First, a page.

Stocks took a beating today as the Dow Jones Industrial Average ended the trading day down 425 points, 1.73 percent. The market had a slight uptick from mid-day as the stock exchange was reporting the Dow was down at least 600 points at one point. The Nasdaq also did not fair well as the index fell by 121 points, 1.7 percent.

The Dow did not take the big hit following any controversial news from the White House, though. Axios reports that the drop was caused by three primary factors.

The first time since 2014, 10-year Treasury yields hit three percent. Analysts claim that the four-year high could spur some big investors to take money out of stock investments and put it into bonds citing continued inflation troubles.

“It’s more of a demand-driven move,” said Jim Bianco, head of the Chicago-based advisory firm Bianco Research, CNBC reports. “People are concerned that inflation is going to stay sticky.”

The tech industry was the main driver of the market losses today as Wall Street analysts lowering profit estimate from tech giant Google, which lost $36 billion. Moreover, Facebook, Amazon, Netflix, and Alphabet, formerly known as Google, also known in the industry as the “FANG” stocks, took big losses, a combined $84 billion in market value lost just in today’s trading session.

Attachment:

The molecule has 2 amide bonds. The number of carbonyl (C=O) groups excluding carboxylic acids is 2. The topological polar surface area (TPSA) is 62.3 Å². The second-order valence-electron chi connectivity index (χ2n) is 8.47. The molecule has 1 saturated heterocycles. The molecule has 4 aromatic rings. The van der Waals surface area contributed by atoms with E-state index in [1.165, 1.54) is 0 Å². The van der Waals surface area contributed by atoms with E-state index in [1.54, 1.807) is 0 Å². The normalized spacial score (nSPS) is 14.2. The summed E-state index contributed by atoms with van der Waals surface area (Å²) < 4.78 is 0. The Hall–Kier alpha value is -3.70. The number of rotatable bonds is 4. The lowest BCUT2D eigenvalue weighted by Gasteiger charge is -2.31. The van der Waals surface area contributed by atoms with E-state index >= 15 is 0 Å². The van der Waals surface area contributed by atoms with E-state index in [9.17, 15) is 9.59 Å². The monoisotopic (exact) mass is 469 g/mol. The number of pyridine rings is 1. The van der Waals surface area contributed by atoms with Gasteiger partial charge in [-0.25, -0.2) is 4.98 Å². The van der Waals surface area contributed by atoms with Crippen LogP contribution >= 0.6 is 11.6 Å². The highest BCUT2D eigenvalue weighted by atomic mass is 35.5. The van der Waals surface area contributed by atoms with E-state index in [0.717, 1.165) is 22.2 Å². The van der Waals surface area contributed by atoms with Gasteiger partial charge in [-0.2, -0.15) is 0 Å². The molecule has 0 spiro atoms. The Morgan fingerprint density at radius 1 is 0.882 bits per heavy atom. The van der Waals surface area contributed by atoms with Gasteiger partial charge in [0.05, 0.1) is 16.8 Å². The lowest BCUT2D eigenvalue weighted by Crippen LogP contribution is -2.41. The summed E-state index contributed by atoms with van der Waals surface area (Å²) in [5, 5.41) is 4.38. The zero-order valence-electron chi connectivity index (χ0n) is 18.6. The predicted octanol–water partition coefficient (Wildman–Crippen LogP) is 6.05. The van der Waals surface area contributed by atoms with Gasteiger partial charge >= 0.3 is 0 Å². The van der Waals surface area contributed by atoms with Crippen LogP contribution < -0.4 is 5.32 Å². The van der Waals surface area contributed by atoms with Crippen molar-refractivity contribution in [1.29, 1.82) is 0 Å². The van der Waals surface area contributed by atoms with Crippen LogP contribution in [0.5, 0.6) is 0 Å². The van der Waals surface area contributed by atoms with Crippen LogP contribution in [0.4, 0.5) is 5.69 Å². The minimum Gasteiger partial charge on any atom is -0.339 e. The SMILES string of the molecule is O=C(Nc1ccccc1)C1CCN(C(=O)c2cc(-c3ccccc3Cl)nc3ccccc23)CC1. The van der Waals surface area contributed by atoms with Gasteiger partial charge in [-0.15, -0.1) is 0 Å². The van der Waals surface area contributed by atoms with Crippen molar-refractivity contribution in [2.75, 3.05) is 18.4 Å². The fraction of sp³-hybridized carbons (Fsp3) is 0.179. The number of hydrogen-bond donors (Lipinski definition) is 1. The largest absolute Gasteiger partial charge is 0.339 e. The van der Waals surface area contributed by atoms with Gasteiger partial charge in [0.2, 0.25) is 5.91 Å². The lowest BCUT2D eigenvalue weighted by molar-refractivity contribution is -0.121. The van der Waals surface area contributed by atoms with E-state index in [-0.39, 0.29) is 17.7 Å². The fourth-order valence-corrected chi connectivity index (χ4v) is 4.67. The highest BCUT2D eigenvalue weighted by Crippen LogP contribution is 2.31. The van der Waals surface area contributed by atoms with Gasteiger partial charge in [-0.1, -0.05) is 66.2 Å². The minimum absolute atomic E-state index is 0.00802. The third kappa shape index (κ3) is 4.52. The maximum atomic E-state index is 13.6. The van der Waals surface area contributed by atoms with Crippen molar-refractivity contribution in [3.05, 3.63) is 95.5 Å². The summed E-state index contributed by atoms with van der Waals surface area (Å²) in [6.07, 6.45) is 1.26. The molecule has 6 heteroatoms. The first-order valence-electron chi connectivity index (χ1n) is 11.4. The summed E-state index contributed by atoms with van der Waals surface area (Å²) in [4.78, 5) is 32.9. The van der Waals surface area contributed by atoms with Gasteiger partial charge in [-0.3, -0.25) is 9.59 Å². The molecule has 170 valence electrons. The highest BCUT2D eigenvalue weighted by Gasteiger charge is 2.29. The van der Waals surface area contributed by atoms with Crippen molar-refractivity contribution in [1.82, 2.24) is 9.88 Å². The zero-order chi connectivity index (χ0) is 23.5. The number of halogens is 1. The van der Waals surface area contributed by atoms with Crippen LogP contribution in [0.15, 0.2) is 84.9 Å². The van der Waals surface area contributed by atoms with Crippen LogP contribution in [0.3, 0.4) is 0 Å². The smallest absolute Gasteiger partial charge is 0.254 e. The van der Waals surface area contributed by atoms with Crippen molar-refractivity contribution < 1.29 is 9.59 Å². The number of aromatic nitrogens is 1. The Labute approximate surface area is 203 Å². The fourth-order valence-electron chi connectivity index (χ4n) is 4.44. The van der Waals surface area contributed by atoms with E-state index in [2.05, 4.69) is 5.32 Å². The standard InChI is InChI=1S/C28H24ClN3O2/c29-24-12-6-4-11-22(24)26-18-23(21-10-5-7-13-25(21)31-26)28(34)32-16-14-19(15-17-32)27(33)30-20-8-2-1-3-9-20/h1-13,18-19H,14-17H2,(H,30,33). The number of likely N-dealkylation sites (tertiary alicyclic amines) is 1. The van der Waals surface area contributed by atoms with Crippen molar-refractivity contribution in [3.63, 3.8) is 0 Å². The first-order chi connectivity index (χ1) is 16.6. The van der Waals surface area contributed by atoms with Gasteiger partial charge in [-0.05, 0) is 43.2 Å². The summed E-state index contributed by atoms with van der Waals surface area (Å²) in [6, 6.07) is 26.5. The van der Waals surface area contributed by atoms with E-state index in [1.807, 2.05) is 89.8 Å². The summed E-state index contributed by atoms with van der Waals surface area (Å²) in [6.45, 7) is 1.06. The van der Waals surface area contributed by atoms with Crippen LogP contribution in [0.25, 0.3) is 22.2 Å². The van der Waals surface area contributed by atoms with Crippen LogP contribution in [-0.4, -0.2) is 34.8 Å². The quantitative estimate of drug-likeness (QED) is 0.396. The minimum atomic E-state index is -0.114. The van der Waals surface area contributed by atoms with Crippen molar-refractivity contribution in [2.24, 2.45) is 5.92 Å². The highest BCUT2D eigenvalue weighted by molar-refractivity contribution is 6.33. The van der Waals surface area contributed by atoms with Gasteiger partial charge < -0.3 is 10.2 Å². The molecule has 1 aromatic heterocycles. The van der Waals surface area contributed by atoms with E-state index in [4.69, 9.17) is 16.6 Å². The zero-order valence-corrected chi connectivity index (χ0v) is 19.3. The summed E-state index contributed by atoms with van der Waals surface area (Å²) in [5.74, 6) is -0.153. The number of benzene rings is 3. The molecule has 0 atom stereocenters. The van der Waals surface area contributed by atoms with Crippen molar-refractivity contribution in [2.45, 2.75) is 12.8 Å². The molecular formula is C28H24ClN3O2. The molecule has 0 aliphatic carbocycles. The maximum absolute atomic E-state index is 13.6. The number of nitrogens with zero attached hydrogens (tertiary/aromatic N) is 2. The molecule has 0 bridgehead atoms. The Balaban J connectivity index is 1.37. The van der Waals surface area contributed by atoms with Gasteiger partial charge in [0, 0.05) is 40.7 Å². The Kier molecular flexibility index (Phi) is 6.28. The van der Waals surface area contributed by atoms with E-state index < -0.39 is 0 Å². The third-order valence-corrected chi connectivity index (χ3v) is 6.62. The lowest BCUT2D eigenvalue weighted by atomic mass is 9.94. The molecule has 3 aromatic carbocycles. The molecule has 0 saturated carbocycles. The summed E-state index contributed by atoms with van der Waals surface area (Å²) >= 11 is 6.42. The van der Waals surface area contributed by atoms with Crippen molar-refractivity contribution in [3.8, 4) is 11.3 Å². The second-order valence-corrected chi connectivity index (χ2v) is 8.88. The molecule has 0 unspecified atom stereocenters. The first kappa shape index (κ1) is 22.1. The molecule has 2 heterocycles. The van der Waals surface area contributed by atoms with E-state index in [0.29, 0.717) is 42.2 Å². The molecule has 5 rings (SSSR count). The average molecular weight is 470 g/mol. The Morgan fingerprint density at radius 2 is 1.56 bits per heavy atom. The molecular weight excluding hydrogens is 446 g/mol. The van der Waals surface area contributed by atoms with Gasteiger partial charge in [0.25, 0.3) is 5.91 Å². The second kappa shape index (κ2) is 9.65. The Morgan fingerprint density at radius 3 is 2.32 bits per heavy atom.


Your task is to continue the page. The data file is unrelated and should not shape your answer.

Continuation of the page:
Even after the sharp drops Tuesday, two FANG stocks are tracking up this year. Netflix is still up more than 55 percent year-to-date followed by Amazon’s nearly 25 percent year-to-date gain, according to CNBC.

Bradley Halverson, CFO of Caterpillar, the heavy equipment and machinery manufacturer, told market analysts earlier the the first financial quarter would be, “the high watermark of the year.” Nonetheless, Caterpillar easily beat quarterly earnings estimates, but still finished down more the six percent at the end of the trading day.

TheStreet reports that Halverson also said that following the steel and aluminum tariffs announced a few weeks ago, there will most likely be losses stemming from other commodities that dependent upon the pricing from that market.

“We expect steel and other commodity costs to be a headwind all year,” he said.